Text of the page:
The government of Laos has vowed to enforce a ban on the granting of land for new banana plantations and punish local officials who violate it, amid a controversy over the illegal overuse of pesticides that residents say are causing pollution and destroying their livelihoods.
Concerns over chemical run-off from heavily polluting Chinese-owned banana plantations led in January 2017 to government orders forbidding new banana concessions, though many farms still operate under contracts valid for several more years.
But local officials have granted a number of firms land for new banana plantations in recent months, despite the government ban, in provinces that include Xayabury, Oudomxay, Borikhamxay, and Savannakhet, while other companies are negotiating for new farms elsewhere in the country, such as Vientiane province, sources told RFA’s Lao Service.
When asked about the recently granted concessions, Bounkhouang Khambounheuang, Deputy Minister of Agriculture and Forestry, told RFA the ban remains in place and that authorities will investigate any new banana farms.
“The government strictly maintains a ban on new banana farms in Laos and will punish those who violate the rules,” he said, adding that unauthorized plantations will have their operations “put on hold or shut down.”
“The government position is to continue to enforce the ban. We will allow people to grow new crops according to clean agricultural practices, but not bananas.”
According to RFA investigations, Chinese investors were recently granted 300 hectares (740 acres) of land to grow bananas in Xayabury’s Fieng district, 500 hectares (1,235 acres) in Borikhamxay, and an undisclosed amount of land in Oudomxay—some of which is still being negotiated with local officials.
Meanwhile, some 150 hectares (370 acres) of land were granted in Savnnakhet in 2018, sources said, while more than 5,000 hectares (12,355 acres) are under negotiation for new concessions there.
Additionally, Chinese investors are negotiating with local officials to obtain some 300 hectares of land for banana plantations in Vientiane province’s Sangthong district, about 200 hectares (495 acres) in Thulakhom district, and around 100 hectares (250 acres) in Hin Heup district, according to sources.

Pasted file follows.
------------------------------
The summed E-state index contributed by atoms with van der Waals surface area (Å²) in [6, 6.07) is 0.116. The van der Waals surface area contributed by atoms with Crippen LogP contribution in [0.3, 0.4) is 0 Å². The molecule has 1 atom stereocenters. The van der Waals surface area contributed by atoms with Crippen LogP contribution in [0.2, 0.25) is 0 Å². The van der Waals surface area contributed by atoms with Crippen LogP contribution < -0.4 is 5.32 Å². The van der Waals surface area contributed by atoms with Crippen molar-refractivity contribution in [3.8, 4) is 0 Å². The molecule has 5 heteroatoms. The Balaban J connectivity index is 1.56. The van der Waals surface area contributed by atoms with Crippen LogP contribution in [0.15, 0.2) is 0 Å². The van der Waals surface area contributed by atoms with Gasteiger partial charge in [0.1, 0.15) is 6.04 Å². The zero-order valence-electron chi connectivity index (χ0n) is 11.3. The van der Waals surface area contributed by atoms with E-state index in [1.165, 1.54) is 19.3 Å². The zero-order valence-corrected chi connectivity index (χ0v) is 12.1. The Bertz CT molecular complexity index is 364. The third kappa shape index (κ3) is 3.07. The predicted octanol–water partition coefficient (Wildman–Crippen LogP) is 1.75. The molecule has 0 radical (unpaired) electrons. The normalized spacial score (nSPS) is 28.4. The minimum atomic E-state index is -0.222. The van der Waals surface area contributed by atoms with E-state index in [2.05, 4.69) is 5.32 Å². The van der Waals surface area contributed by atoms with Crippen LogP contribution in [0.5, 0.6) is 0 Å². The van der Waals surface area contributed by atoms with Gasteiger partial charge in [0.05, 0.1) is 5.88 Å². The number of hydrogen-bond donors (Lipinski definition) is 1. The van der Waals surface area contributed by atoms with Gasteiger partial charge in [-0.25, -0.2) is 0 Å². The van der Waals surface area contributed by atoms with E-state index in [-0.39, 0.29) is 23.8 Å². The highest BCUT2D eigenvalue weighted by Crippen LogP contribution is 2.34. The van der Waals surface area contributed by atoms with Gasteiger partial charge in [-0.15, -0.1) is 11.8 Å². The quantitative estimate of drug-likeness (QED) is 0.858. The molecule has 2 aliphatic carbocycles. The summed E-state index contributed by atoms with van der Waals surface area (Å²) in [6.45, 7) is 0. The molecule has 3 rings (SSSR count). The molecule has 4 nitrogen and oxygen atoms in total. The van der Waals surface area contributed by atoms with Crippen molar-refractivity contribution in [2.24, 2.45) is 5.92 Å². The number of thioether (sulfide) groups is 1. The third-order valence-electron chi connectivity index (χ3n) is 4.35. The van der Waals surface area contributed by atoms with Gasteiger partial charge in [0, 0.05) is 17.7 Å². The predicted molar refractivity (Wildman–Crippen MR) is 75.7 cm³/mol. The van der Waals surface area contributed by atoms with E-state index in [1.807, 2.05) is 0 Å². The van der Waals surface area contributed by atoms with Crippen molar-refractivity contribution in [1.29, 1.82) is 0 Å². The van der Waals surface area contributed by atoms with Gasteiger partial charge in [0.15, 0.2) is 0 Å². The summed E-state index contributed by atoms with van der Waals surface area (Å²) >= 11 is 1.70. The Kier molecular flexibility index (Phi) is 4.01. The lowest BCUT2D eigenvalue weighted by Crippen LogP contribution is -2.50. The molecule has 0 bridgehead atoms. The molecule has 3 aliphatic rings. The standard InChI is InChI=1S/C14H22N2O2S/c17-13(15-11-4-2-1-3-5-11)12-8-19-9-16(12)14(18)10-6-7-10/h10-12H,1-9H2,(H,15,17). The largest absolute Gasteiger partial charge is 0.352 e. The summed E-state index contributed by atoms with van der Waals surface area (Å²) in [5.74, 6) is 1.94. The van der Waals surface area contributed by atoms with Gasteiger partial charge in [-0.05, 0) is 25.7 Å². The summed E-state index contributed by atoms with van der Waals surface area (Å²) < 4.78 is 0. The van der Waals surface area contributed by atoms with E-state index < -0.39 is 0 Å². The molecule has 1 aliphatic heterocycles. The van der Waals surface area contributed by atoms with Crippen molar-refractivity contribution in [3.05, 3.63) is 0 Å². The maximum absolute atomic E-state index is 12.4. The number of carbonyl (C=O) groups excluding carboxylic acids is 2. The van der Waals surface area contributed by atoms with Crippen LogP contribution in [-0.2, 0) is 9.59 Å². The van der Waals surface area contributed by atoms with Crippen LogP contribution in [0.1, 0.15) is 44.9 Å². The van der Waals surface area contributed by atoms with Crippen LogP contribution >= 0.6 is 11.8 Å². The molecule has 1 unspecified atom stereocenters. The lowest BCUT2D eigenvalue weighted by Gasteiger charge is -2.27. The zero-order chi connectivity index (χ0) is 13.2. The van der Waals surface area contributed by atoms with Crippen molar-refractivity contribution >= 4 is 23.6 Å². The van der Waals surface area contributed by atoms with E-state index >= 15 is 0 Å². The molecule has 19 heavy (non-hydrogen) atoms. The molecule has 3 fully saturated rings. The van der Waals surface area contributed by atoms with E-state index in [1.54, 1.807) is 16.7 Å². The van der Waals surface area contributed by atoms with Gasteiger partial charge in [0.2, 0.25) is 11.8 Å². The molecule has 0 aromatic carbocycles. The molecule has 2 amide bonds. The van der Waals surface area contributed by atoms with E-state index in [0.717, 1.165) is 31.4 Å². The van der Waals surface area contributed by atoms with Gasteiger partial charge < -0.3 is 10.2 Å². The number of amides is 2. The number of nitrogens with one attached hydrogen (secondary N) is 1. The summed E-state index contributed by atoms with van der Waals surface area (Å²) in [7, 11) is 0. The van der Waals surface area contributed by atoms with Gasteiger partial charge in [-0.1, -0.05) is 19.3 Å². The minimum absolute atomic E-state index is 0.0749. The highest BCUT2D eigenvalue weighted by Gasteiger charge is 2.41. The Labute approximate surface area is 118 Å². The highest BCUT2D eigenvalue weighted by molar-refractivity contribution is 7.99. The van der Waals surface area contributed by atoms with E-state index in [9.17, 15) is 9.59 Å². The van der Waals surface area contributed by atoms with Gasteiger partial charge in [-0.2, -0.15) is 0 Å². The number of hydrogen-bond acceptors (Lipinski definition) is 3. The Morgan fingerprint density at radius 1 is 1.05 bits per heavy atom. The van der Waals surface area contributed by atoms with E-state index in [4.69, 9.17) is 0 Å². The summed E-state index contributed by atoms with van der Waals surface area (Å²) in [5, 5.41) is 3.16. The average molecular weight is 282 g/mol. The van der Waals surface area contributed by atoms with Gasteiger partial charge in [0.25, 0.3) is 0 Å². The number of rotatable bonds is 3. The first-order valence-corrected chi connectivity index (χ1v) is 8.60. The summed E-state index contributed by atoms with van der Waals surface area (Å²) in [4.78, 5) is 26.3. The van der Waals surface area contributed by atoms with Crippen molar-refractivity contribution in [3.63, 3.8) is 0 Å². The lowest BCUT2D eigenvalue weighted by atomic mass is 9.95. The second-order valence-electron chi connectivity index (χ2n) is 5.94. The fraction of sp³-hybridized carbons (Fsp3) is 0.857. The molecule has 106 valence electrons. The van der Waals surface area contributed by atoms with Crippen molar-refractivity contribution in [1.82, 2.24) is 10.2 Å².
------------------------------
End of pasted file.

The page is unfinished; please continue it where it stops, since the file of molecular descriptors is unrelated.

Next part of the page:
A Chinese investor was also granted around 300 hectares to grow bananas in Vientiane’s Naxaithong district “on the condition that he follow the government mandate on pesticide usage,” and will begin operations with plans to export to China next month, sources told RFA.
Prior to the ban on new banana plantations, several thousand hectares of land in the northern provinces of Laos had been granted to Chinese firms to grow bananas for export across the border to China, but regular complaints from residents about the liberal use of herbicides and insecticides prompted authorities to investigate and declare a moratorium on the farms.
And while existing plantations have been permitted to continue farming until their contracts expire—as long as they adhere to rules limiting the amount and type of chemicals they use—local governments lack the funding, training and resources to ensure that they operate according to regulation.
In May last year, sources told RFA that Lao workers at Chinese-operated banana plantations in Luang Namtha’s Sing district, and districts in other provinces, were falling ill in large numbers from exposure to chemicals used on the farms, with many suffering from respiratory or liver problems.
But an investigation by RFA found that as recently as this month, several villages in Sing district—where around 200 hectares of land are used to grow bananas by plantations with ongoing contracts—continue to be affected by the use of chemicals at banana farms.
A resident of Phi Yeuk village, which is home to around 370 ethnic Akha families, told RFA that when the Chinese-run farms spray pesticides, “the smell of chemicals and pollution overwhelm the village, particularly when the wind blows.”
A local official from the Ministry of Natural Resources and Environment acknowledged that the farms use unregulated pesticides to grow their crops, but said there is little than can be done to stop the practice.
“Luang Namtha province is close to the Chinese border, so it is easy to smuggle chemicals into Laos to use on plantations in ways that officials can’t detect or control,” he said, speaking on condition of anonymity.
“Because of this, the livelihoods of the local people are affected.”
The official said the banana plantations use pesticides to kill weeds, insects and snails, and that while they are permitted to use a certain amount, many of the growers “overuse them.”
In a 2016 report, the most recent available, by Laos’s Ministry of Agriculture and Forestry, six Lao farm workers died of pesticide or herbicide inhalation during the period 2012 to 2015, with three deaths reported in Champassak province in the south, and two in Xieng Khouang province and one in Bokeo province in the north.
Illnesses and deaths have long been reported among Lao workers exposed to chemicals on foreign-owned farms, with many suffering open sores, headaches, and dizzy spells, sources told RFA in earlier reports.
Chemical run-off from farms has also polluted many of the country’s water sources, killing fish and other animals and leaving water from local rivers and streams unfit to drink, sources say.
Reported and Translated by Sidney Khotpanya for RFA’s Lao Service. Written in English by Joshua Lipes.